The Fukuda case definition was adopted by the Centers for Disease Control and Prevention (CDC), and stresses fatigue as a primary symptom. It also requires the presence of at least four of eight symptoms including: memory and concentration impairment, sore throat, tender lymph nodes, muscle pain, joint pain, headaches, un-refreshing sleep, and post-exertional malaise). Research has indicated that individuals with a primary psychiatric illness (e.g. primary Major Depressive Disorder) may be misdiagnosed under the Fukuda criteria due to many overlapping symptoms including fatigue and sleep difficulties.
Canadian Consensus Criteria for ME and CFS (Carruthers et al., 2003):
The Canadian Consensus Criteria defines ME/CFS as an acquired, organic, pathophysiological multi-systemic illness that occurs in both sporadic and epidemic forms and requires core symptoms including post-exertional malaise (PEM) and neurocognitive dysfunction, in contrast to the polythetic approach of the Fukuda case definition.
Myalgic Encephalomyelitis International Consensus Criteria (ME-ICC 2011). The Myalgic Encephalomyelitis – International Consensus Criteria (ME-ICC) advocates for removing fatigue as a characteristic symptom and defines the disorder as an acquired neurological disease with complex global dysfunctions. The ME-ICC also defines specific symptom requirements: post-exertional neuroimmune exhaustion, neurological impairments, immune, gastrointestinal, and genitourinary impairments, and energy metabolism impairments.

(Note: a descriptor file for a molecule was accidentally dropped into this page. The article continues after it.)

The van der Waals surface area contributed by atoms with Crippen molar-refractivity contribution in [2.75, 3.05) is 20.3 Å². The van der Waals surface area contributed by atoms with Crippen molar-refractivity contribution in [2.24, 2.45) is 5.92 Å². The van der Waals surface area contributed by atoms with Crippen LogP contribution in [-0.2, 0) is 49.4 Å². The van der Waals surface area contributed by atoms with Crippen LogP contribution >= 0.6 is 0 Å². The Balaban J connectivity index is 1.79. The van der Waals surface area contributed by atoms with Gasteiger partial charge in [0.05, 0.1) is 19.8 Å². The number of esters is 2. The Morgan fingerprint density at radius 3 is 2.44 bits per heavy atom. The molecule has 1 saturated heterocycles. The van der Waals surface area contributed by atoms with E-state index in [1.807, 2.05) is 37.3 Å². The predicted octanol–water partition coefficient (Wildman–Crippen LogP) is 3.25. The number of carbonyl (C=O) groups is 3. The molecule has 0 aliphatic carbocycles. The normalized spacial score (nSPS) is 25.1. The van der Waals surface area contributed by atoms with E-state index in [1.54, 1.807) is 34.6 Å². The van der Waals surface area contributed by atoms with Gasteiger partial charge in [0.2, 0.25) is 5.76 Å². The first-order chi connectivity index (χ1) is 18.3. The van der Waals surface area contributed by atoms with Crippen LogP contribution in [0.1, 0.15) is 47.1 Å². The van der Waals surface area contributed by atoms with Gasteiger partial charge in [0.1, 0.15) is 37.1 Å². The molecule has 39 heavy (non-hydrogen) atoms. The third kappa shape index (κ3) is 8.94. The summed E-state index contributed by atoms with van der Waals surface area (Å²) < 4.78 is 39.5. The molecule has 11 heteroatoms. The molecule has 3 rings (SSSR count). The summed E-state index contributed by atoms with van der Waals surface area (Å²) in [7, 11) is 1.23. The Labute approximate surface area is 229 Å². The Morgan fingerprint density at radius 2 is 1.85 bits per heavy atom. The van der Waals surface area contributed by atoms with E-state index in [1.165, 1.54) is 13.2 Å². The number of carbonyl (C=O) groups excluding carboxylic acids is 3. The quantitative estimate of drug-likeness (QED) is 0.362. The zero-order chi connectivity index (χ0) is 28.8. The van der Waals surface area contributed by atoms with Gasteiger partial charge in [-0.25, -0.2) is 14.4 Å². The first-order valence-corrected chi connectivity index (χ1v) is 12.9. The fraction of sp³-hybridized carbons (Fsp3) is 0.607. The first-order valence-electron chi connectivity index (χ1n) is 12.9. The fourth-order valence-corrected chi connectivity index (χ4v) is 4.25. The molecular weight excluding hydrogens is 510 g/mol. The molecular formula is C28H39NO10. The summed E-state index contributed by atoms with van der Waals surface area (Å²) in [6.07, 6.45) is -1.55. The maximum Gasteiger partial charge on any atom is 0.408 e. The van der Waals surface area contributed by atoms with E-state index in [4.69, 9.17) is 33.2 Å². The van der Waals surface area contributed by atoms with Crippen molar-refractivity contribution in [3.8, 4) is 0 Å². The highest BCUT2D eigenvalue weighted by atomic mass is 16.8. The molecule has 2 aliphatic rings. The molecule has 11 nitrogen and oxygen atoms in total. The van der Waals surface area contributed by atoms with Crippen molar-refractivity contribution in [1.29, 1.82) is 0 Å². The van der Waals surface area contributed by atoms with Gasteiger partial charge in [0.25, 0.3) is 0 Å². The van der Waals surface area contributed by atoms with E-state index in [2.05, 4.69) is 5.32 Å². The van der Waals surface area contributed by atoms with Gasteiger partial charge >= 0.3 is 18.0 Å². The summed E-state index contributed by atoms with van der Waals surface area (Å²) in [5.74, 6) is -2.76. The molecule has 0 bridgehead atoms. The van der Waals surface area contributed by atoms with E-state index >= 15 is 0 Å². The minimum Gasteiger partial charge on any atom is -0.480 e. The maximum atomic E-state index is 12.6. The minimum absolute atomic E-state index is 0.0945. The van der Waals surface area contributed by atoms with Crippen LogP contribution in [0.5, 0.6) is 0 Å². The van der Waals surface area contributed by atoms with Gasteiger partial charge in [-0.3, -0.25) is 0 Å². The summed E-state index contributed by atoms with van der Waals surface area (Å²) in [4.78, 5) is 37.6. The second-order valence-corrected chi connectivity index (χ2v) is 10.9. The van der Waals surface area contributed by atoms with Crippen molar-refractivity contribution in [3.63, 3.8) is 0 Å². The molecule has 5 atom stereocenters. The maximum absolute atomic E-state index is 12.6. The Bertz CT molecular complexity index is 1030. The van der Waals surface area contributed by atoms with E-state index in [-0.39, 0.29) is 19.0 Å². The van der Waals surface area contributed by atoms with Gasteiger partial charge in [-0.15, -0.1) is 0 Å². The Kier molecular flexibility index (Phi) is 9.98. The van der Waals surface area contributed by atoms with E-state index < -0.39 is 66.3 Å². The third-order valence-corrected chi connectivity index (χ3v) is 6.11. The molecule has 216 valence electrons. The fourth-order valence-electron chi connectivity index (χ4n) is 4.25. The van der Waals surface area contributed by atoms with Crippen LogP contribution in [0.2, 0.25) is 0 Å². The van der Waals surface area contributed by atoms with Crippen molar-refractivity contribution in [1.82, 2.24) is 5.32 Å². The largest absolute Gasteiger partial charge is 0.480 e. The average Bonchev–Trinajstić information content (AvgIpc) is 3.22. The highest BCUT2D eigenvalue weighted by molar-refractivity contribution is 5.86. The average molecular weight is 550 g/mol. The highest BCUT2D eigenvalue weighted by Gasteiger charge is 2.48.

"The failure to agree on firm diagnostic criteria has distorted the data base for epidemiological and other research, thus denying recognition of the unique epidemiological pattern of myalgic encephalomyelitis."
-Dr. A. Melvin Ramsay-
In 1956, M.E. pioneer Dr. A. Melvin Ramsay formally coined Sir Donald Acheson's selected name for the disease myalgic encephalomyelitis in a paper describing the 1955 epidemic among staff at Royal Free Hospital in London. Dr. Ramsay investigated M.E. for more than 30 years, and his sound descriptions of the disease and its accurate name have stood the test of time and have earned him a place of honor in M.E. history. Dr. Byron Hyde notes that Dr. Ramsay was "much loved by patient or physician and all who had the privilege to meet him...."
In Redefinitions of ME/CFS – A 20th Century Phenomenon, Dr. E.G. Dowsett summarizes historic ME and CFS definitions and emphatically states, "To Summarise: I would urge all our colleagues to look again at the literature prior